In the interests of presenting a balanced appraisal of Tony Scott’s career as a film director, it must be said that he has a modicum of talent and has made some entertaining movies – but I find there is a certain sameness to all his films. If you look at some of his recent films, like Domino or Man On Fire, you can clearly see the repetition in the way he presents his films. They are all loud, noisy and violent, and feature stylized editing and use different film stocks to add grain to different scenes. It almost appears to be formula film making. That’s not to say that the films are bad – individually they are quite good – but when you look at his body of work, it’s here that the repetitive patterns emerge. Spy Game though, has something that his other films do not, and that is Robert Redford.
The film opens in Su Chou Prison, and a team of Foreign Aid workers respond to a suspected cholera outbreak. Posing as one of the Aid workers is Tom Bishop (Brad Pitt). While plugging in a portable x-ray machine, Bishop is electrocuted. The other Aid workers spirit him into another room and attempt to revive him, but to no avail. They pronounce him dead and draw a blanket over his head.
The electrocution has blown all the fuses in the prison, and the guards frantically try to return electrical power. Meanwhile, Bishop, whose body has been left on it’s own, slowly begins to return to life. First his colour returns and then he regains consciousness. He wasn’t actually dead. Beforehand, he had taken a drug to only make it appear as though he was dead.
Now free to move around in the dark, Bishop starts searching the cells. The first cell he opens contains a man who has been badly beaten. He is not the person that Bishop is looking for. As a gesture, Bishop hands over a stick of bubble gum and then continues his search. The next cell contains a woman whose face is covered. Bishop takes her arm and takes her back to the gurney in which he had been lying. The gurney has a false bottom, in which the female prisoner hides. On top, Bishop resumes his position as a dead man, and then an accomplice posing as a Aid worker wheels Bishop supposedly dead body to an ambulance for removal from the prison. It looks like the operation is going to be successful, but as the ambulance is at the front gate, one of the guards discovers the Asian prisoner that Bishop gave the gum to. The prisoner is blowing huge bubbles, and the guards twig that something is amiss. They stop the ambulance at the front gate and Bishop is taken into custody. He is immediately convicted as a common criminal and is to be executed on the next day at eight in the morning.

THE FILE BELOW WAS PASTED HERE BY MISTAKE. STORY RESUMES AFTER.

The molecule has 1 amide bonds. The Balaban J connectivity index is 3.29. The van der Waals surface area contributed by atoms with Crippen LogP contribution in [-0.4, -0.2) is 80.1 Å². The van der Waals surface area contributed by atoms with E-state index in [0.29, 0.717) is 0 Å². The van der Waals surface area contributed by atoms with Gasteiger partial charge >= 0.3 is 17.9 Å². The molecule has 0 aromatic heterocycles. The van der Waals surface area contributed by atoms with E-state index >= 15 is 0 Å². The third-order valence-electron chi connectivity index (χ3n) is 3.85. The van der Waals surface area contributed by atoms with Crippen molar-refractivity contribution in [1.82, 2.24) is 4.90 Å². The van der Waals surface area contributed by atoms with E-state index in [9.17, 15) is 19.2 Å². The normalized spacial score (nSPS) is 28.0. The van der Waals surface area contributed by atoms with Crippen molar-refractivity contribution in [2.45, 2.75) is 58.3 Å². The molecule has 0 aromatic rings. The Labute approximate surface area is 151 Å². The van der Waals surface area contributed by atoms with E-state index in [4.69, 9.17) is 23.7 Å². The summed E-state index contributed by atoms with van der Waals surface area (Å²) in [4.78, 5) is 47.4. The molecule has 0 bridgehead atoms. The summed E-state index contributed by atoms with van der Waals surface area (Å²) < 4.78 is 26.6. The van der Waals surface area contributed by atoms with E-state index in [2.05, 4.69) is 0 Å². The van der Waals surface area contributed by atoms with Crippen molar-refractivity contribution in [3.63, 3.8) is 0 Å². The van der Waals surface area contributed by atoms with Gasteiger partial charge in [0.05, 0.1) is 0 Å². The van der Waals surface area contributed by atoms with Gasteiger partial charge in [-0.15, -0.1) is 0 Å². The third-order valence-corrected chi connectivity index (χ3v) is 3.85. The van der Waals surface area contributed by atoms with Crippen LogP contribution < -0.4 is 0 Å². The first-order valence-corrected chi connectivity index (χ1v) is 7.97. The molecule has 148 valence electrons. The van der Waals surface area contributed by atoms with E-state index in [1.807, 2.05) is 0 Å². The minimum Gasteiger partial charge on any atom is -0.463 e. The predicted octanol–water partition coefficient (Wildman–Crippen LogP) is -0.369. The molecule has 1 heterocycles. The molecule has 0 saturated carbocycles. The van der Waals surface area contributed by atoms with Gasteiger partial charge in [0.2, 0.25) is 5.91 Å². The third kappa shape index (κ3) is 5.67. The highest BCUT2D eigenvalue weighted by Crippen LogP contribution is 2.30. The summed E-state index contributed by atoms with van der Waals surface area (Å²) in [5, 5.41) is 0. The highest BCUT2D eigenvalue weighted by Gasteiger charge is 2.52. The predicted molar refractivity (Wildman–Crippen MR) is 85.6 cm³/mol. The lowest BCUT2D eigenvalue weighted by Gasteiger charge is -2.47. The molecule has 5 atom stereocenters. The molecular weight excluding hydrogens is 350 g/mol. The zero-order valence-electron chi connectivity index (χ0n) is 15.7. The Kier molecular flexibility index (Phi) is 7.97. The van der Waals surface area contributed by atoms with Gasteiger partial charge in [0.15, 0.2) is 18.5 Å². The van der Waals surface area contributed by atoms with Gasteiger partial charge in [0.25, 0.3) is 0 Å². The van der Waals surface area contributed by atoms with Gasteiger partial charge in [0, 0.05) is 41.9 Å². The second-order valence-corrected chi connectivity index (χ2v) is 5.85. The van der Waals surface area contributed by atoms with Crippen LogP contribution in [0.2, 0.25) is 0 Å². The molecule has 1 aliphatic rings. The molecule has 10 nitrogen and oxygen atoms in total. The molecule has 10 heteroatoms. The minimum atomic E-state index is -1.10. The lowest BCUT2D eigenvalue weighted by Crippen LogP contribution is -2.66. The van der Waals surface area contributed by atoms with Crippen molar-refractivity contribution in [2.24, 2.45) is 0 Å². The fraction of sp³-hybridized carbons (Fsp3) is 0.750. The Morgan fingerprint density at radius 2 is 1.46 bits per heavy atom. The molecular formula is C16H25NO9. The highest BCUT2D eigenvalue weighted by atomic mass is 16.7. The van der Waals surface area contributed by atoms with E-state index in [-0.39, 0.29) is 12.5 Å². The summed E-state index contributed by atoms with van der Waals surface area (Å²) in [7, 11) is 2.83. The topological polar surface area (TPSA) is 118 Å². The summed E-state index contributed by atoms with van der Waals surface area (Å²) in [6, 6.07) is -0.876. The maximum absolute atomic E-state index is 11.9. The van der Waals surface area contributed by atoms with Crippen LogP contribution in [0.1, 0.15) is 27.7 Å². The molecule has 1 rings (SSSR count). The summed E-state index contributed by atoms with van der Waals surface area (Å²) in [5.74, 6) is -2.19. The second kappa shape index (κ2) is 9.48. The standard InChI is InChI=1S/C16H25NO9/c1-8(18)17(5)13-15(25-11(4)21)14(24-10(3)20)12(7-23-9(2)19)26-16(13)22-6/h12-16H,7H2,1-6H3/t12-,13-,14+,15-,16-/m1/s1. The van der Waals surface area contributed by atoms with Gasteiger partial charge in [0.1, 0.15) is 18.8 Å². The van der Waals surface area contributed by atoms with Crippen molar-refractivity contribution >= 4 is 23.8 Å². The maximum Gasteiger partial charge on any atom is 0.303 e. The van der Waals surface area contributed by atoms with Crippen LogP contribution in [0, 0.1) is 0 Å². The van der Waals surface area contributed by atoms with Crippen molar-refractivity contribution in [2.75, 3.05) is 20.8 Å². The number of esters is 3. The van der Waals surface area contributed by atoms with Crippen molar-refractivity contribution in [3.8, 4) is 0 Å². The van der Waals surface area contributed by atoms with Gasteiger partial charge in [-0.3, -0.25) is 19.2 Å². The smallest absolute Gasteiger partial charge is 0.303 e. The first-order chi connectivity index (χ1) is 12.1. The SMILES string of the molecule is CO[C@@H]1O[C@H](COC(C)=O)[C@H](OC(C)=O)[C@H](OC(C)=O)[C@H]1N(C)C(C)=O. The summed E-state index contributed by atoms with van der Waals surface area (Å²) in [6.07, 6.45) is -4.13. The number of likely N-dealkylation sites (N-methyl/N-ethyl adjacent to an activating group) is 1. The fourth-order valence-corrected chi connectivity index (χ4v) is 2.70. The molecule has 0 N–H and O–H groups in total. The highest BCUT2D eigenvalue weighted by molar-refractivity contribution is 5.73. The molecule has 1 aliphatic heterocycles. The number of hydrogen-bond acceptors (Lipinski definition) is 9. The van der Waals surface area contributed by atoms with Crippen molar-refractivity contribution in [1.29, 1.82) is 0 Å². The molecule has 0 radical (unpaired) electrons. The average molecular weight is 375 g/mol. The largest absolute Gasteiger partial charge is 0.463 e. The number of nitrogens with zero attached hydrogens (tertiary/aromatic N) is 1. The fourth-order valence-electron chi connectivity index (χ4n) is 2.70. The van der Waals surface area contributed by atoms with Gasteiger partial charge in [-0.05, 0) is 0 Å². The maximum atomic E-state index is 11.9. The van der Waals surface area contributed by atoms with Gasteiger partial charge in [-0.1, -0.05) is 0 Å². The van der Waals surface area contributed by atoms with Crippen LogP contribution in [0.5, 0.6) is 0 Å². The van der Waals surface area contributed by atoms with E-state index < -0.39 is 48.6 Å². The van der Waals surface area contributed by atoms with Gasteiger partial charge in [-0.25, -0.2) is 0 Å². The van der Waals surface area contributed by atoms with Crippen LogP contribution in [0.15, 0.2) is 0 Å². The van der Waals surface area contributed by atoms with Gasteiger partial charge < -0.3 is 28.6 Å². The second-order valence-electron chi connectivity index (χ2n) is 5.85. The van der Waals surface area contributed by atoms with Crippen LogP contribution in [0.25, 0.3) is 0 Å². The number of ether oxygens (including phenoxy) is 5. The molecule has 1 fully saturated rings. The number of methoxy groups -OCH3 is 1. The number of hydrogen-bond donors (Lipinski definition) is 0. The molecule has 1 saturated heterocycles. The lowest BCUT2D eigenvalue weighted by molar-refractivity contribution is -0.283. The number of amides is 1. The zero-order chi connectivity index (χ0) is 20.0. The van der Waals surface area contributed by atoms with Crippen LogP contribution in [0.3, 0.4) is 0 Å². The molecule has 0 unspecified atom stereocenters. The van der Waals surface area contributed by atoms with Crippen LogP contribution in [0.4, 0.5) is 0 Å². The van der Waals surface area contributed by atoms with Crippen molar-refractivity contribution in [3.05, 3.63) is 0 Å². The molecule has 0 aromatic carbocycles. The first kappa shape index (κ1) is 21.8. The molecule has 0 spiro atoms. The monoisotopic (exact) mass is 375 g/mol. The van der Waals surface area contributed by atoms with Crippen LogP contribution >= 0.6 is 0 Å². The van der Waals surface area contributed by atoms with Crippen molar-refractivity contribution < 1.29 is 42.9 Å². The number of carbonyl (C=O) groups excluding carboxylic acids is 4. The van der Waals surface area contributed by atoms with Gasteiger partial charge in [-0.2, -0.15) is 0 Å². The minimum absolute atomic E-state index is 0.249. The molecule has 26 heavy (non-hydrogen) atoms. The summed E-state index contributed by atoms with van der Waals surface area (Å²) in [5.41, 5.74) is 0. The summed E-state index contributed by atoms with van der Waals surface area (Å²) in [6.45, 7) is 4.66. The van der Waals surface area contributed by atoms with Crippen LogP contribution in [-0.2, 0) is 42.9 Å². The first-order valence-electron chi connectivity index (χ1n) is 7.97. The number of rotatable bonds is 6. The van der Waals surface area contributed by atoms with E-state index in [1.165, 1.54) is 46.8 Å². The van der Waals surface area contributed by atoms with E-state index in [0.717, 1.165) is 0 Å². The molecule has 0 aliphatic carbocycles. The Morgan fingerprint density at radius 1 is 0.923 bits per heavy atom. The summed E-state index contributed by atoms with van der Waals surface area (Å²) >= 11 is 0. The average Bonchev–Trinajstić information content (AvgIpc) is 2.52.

Back in Washington, Nathan Muir (Robert Redford) is awoken in his bed by the C.I.A.’s Hong Kong section chief, Harry Duncan (David Hemmings). He advices that Bishop has been captured, and that if Muir wants to read about it before his superiors do, he should get into work pretty darn quick.
After thirty years in the field, it is Muir’s last day at the C.I.A. Half of his belongings have been packed and he was hoping for a easy day. But not to be. He races into headquarters, and gleans what information he can about Bishop’s capture. It appears that Bishop has gone rogue. The operation he undertook in China was not approved by the C.I.A., and an embarrassment to the country. The U.S. President is due to visit China in the next few days, and the C.I.A. intend to disavow Bishop and allow him to be executed. This doesn’t sit well with Muir, who recruited and trained Bishop.
Due to the delicate nature of the situation, a task force is set up, and Muir is called in to provide some information and background on Bishop’s motives and methods. As Muir is asked a battery of questions, the film flashes back to 1975 and the last days of the Vietnam War. Muir requires a sniper to carry out a hit on a Laosian General, but the man he has in mind for the job, had been killed in a mortar attack that morning. As a replacement Bishop is selected. Bishop succeeds in the mission and Muir is impressed. Next Muir puts in motion a plan that will see Bishop join the C.I.A. As the task force briefing continues, Muir relates stories about Bishop’s subsequent recruitment in Berlin and then looks at a mission that took place in Beirut.
Maybe I am too old for a film like Spy Game. I hate the way it is put together and the way it is edited. Incidentally the editor happens to be Christian Wagner who also acted as editor of Die Another Day. My opinion on that debacle is stated earlier in that review and verges on abuse, so I won’t revisit that once again. So begs the question, why watch Spy Game? Robert Redford! His scenes where he plays the ‘spy game’ with the task force are mesmerizing. This is not just about acting – it’s about commanding a scene and in particular, conveying ‘experience’. In the film, the new kids on the block in the C.I.A. may have all the latest hi-tech toys – but nothing beats old-fashioned ‘trade craft’. At one point in the film, Muir says ‘…technology gets better all the time and that’s fine, but most of the time all you need is a pocketknife, a stick of gum and a smile.’ And at the risk of making a clumsy analogy, the same applies to the making of this film – the film-makers may have all the latest hi-tech toys – but nothing beats an old fashioned professional plying his craft. You can finesse all around Redford – jumps cuts, fading to black and white, ramped footage, whatever! – it doesn’t matter because Redford is an old school movie star and he knows how to lay down a scene. If you watch this film, don’t pay attention to the MTV stylization – pay attention to Redford and enjoy watching a professional do what he does best.